Sunday, June 24, 2012

Exit Humanity: Zombie For a Day

Ever wonder what I'd look like as a zombie?  No? Well there it is anyway. That's me, in all my zombie glory in feature film EXIT HUMANITY.

Writen and directed by John Geddes, staring Bill Moseley (House of 1000 Corpses, Devil's Rejects), Dee Wallace (Cujo, E.T.), Stephen McHattie (300, The Watchmen), narrated by Brian Cox (Braveheart) and introducing Mark Gibson.  Exit Humanity is a zombie saga set in post-Civil War Tennessee.
Exit Humanity was just released on DVD last week and when I finally got my copy, I was delighted to see my ugly mug decorating the DVD!  I had a chance to visit the set and get zombified when they were shooting in early winter of 2010, so I thought I'd share a few photos from the experience. 

I did indeed show up looking relatively normal!  See?  Photographic evidence!  But then the Brothers Gore got a hold of me, otherwise known as Jeff & Jason Derushie.  First came the black sclera lenses. Sclera's are specialty contact lenses designed to cover the entire corneal surface.  In  layman's terms, they're terrifying, huge and black out your entire eye for that extra creepy look.  With some effort, and assistance, they went in and the transformation began.

Jeff then applied a nearly full face foam latex appliance.  It covered my forehead, brow bridge, cheeks and wrapped a bit under my chin.  This was seamed, blended and painted up.  My chest and hands were also painted up to match, so I wouldn't look like an early Romero zombie (Green face! Pink hands?).  My teeth
also got the paint treatment, using tooth enamels in blacks and browns, a quick and easy way to distort teeth without the use & cost of dentures.

And of course, my civil war zombie self couldn't be shambling around with Bettie bangs and gleaming black tresses.  So the brothers coated my hair in a black goopy homemade concoction.  Followed by a liberal application of (very cold!) blood on my face, chest and hands, and I was ready for my close up!  The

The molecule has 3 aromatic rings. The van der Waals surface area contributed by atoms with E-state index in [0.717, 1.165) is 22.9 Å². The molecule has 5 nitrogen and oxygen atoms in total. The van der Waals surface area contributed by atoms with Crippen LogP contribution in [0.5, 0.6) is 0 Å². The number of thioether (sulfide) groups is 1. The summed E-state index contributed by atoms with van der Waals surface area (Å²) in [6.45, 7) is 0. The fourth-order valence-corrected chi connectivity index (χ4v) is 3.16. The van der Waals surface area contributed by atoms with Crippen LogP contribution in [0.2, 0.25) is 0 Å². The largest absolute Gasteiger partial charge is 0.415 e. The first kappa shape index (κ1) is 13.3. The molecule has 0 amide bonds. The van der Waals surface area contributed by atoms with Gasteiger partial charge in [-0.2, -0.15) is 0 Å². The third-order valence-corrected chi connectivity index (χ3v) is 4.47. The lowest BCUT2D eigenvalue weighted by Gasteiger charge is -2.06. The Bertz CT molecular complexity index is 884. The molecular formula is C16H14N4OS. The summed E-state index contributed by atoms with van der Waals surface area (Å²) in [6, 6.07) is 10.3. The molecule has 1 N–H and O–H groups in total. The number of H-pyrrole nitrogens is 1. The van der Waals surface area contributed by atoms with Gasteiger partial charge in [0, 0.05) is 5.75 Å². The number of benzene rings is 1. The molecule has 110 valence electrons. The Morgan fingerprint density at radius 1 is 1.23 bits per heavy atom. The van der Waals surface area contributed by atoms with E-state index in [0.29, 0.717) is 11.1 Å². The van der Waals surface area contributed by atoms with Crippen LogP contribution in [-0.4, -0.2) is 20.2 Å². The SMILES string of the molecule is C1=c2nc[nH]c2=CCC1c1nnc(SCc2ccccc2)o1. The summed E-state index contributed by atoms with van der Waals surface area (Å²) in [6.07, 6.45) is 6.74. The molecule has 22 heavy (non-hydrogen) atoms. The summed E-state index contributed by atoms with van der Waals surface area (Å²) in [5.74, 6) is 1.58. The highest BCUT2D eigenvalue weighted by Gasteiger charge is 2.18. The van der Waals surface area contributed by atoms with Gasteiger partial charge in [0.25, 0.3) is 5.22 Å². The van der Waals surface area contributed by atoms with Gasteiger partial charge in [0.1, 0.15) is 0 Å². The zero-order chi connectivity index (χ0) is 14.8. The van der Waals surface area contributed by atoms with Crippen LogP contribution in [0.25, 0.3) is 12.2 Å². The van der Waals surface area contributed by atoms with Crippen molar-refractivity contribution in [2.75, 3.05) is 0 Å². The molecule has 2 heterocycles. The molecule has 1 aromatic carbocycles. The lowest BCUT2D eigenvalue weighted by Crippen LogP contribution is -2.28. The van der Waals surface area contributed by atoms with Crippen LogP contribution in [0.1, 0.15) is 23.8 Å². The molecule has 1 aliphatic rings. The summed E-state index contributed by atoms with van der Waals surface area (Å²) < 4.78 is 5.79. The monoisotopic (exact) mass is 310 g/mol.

blood, also their own recipe, left me a delightful shade of hot pink for 2 days afterwards, the hazards of faux blood.

It was a long day, which I'm certainly used to, but the uncomfortable sclera lenses and having a young actress with me, meant we had to bow out early.  And by early I mean in the wee early hours of the next morning.  I'm not good with contact lenses to begin with, but those scleras were so incredibly uncomfortable after several hours.  I held on as long as I could, but had to ditch them for my last scene resulting in my being shot from behind.

For anyone who wants to spot zombie me, you can find me on the back and spine of the DVD cover for the Canadian release, not sure of the US release (If you have it, let me know!), and see me on the audio set up page in the DVD menu.  I'm seen quickly a couple times in the trailer and film.  When Bill Moseley's character has his soldiers thrust the unwilling test subjects arms (Jeff Derushie!) through the slot in the wall, that's me trying to get at him.  Hello closeup!  I'm also one of the zombies shambling around in the zombie pen, long black haired gal in the middle.  My fiancee, producer Steve Walsh, is also in that scene, he's the handsome zombie with the head bandage.

Taken by David Goodfellow for FANGORIA Magazine
 All in all, it was a great expierence!  Even just to experience a little bit of what actors who undergo transformative make-up on a regular basis go through.  There's often been times where I've done make-ups that have restricted an actors movement, vision, or even ability to eat.  I know it can be taxing, but now I have a bit of a better understanding, even if it was just uncomfy lenses I was dealing with.

Now, if I can just be a vampire in a major feature film, my acting bucket list will be complete.  Zombie.  Vampire.  The end.  I'll stick to being behind the camera.

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